Architecture professor explores innovation in inflatables


Dawn Lu

Diane Davis-Sikora speaks about her film “Structure of Air” in the Schwartz Center, Wednesday, April 23, 2014.

Justin Sheil

Diane Davis-Sikora, associate architecture professor, presented a lecture on investigating the ways in which designers can use inflatable structures to address problems involving vacant structures.

“The characteristics of pneumatic structures are really becoming increasingly significant in the ways we can use them,” Davis-Sikora said.

Pneumatic structures are structures made from high-performing textiles and use either air support or air inflation to create space. Air-supported structures have a single membrane system while air-inflated structures have a double membrane. The difference between the two is that the occupant of an air-inflated structure would not be in the pressurized environment, Davis-Sikora said.

Davis-Sikora discussed not only her research regarding inflatables, but also the ways in which she documents such research. Sequential art and documentaries are two types of media she uses to share her research findings, she said.

“My interests in storytelling include sequential art as well as filmmaking and for me the benefits of comic book narrative techniques are that they can start to represent a dynamic way to talk about space and to represent space,” Davis-Sikora said.

Davis-Sikora’s current research proposal suggests a large-scale pneumatic structure that would act as an aeroponic farming system. Aeroponic systems involve growing plants in air without the use of soil, she said.

“The skin of the system is populated with a series of high pressure pneumatic cells — they’re cup like in shape, and each of the cells hold a growing tray,” Davis-Sikora said. “The growing tray is design as a fully-integrated system with irrigation channels woven within it.”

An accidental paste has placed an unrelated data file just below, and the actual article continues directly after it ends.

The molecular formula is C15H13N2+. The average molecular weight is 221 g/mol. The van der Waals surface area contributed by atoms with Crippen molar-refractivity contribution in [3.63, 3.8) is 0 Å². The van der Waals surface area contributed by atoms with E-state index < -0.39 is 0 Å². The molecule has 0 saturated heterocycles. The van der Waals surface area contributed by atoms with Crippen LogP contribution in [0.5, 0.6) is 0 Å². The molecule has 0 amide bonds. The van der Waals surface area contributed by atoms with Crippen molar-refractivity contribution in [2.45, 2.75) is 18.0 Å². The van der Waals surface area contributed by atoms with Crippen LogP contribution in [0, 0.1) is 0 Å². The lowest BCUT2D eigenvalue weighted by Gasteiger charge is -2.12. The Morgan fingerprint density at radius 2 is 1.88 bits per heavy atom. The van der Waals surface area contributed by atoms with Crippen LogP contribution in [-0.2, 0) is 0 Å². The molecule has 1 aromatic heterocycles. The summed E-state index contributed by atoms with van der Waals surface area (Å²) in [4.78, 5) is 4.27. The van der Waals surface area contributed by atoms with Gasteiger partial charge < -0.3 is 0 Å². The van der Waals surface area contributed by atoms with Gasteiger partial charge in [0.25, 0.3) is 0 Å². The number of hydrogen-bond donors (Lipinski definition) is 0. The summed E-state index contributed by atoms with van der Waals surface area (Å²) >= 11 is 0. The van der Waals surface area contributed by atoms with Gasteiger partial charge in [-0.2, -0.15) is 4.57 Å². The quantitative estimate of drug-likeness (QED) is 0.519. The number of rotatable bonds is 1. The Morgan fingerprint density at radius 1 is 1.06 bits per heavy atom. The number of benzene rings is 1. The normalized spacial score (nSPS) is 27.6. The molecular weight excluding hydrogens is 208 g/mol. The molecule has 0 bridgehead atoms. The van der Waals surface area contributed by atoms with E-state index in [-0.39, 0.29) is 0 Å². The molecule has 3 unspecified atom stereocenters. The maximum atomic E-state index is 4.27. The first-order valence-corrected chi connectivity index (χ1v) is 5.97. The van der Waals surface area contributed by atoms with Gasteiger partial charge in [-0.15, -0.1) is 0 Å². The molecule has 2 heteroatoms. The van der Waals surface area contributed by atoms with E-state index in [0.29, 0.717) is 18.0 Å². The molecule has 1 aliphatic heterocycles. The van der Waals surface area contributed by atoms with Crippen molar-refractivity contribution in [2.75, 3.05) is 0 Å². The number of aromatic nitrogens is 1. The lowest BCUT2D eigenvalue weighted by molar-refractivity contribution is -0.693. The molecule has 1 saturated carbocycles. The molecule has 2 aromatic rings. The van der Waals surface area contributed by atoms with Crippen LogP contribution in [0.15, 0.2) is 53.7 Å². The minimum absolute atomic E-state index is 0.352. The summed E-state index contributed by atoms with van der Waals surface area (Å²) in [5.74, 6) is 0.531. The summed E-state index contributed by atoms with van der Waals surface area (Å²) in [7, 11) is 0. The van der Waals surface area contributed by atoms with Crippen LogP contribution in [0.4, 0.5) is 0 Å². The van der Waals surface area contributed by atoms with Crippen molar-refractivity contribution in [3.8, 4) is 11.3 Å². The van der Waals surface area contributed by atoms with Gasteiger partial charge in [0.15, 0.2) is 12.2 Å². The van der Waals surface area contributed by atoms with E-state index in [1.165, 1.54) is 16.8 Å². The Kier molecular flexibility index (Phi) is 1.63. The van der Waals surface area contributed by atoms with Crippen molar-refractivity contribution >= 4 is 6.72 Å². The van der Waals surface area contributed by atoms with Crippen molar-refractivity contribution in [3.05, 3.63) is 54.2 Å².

The particular project Davis-Sikora is suggesting would be designed to occupy a large space such as one left vacant by the many Catholic church closures in Cleveland that occurred in 2009, she said.

“It’s conceived of as a stabilization strategy for the neighborhood. Through the use of narrative art, the work is also trying to get at the various ways in which the programming of this repurposing can have and to talk about the future scenarios of use.”

Davis-Sikora also presented her 2013 Rotterdam Architecture Film Festival selection, “Structures of Air.” The 12 minute documentary explores the creation, design and engineering behind pneumatic structures as Davis-Sikora interviewed a variety of individuals throughout Europe during a tour lasting 22 days, she said.

“I have been wanting to see this film since I heard about it here at the beginning of my time here at Kent State,” said William Willoughby, associate dean of the College of Architecture and Environmental Design. “Rotterdam is this place that has a really strong architecture culture.”

Davis-Sikora’s lecture served as the third and final lecture in the College of Architecture and Environmental Design’s spring 2014 “Celebrate CAED” series. She spoke to a small audience of architecture students and faculty members in the Schwartz Center auditorium Wednesday night.

Contact Justin Sheil at [email protected].